The intensity of solar storms is expected to peak in 2013 and may devastate critical infrastructure like satellite communications, navigation systems and electrical transmission equipment, a top scientist has warned.
Kathryn Sullivan, assistant secretary of the US National Oceanic and Atmospheric Administration, said countries should prepare for "potentially devastating effects" from solar storms which are caused by massive explosions on the sun.
Solar storms, according to scientists, release particles that can temporarily disable or permanently destroy fragile computer circuits, the Daily Mail reported.
Dr Sullivan, a former NASA astronaut who in 1984 became the first woman to walk in space, told a UN weather conference in Geneva that "it is not a question of if, but really a matter of when a major solar event could hit our planet". She is not the only expert to issue a warning about the threat posed by solar storms. In February, astronomers warned that mankind is now more vulnerable to such an event than at any time in history -- and that the planet should prepare for a global Hurricane Katrina-style disaster.
A massive solar eruption, they said, would send waves of radiation and charged particles to Earth, damaging satellite systems used for synchronising computers, airline navigation and phone networks. If the storm is powerful enough it could even crash stock markets and cause power cuts that last weeks or months, experts told the American Association for the Advancement of Science.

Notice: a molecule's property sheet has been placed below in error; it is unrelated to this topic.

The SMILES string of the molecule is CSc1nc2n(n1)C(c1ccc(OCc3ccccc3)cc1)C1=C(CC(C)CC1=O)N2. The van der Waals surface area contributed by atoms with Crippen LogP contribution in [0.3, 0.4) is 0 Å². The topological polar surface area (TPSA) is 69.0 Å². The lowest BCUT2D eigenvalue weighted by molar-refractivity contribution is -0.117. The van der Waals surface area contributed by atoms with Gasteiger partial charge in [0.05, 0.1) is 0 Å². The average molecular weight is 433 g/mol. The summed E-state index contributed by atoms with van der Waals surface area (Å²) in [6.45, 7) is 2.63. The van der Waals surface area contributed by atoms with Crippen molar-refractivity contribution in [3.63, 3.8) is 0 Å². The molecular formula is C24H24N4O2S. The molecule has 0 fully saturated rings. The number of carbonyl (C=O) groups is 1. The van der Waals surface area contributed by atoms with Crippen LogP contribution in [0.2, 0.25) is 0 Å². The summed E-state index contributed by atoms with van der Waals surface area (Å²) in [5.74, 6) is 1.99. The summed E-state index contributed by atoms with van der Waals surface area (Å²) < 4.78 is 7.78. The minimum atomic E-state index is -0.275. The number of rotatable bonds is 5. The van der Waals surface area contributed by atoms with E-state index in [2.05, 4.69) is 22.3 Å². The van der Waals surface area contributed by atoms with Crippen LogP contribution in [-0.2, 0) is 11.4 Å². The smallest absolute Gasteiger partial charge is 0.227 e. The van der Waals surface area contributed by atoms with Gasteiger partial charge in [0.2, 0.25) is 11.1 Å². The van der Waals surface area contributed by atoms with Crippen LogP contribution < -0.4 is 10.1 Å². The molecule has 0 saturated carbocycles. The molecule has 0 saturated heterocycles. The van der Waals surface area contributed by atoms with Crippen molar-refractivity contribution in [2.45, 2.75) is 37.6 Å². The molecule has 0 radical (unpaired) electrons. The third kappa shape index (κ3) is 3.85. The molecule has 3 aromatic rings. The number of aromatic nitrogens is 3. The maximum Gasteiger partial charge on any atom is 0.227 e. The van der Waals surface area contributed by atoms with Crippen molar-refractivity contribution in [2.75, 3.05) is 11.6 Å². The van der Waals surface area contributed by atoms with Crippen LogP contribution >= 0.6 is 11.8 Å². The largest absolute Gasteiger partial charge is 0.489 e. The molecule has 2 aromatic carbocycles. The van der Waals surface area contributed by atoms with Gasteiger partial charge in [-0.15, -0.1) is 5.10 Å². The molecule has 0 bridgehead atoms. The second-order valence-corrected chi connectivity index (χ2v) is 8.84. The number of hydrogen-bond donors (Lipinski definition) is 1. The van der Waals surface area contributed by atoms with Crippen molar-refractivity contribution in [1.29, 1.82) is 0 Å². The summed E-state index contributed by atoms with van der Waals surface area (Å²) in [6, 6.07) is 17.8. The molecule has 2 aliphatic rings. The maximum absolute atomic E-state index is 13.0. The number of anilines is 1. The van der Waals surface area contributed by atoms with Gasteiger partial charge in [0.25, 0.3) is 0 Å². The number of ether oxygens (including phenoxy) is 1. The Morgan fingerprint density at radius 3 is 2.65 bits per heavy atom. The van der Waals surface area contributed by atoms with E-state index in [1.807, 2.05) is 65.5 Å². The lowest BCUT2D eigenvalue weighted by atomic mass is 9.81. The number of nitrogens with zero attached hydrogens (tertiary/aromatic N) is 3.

The chances of a disruption from space are getting stronger because the sun is entering the most active period of its 11 to 12-year natural cycle. The world got a taster of the sun's explosive power in February when the strongest solar eruption in five years sent a torrent of charged plasma hurtling towards the world at 580 miles per second. The storm created spectacular aurorae and disrupted radio communications.
Space storms are not new. The first major solar flare was recorded by British astronomer Richard Carrington in 1859. Other solar geomagnetic storms have been observed in recent decades. According to NASA, one huge solar flare in 1972 cut off long-distance telephone communication in the mid-western state of Illinois. Another similar flare in 1989 'provoked geomagnetic storms that disrupted electric power transmission' and caused blackouts across the Canadian province of Quebec, the US space agency said.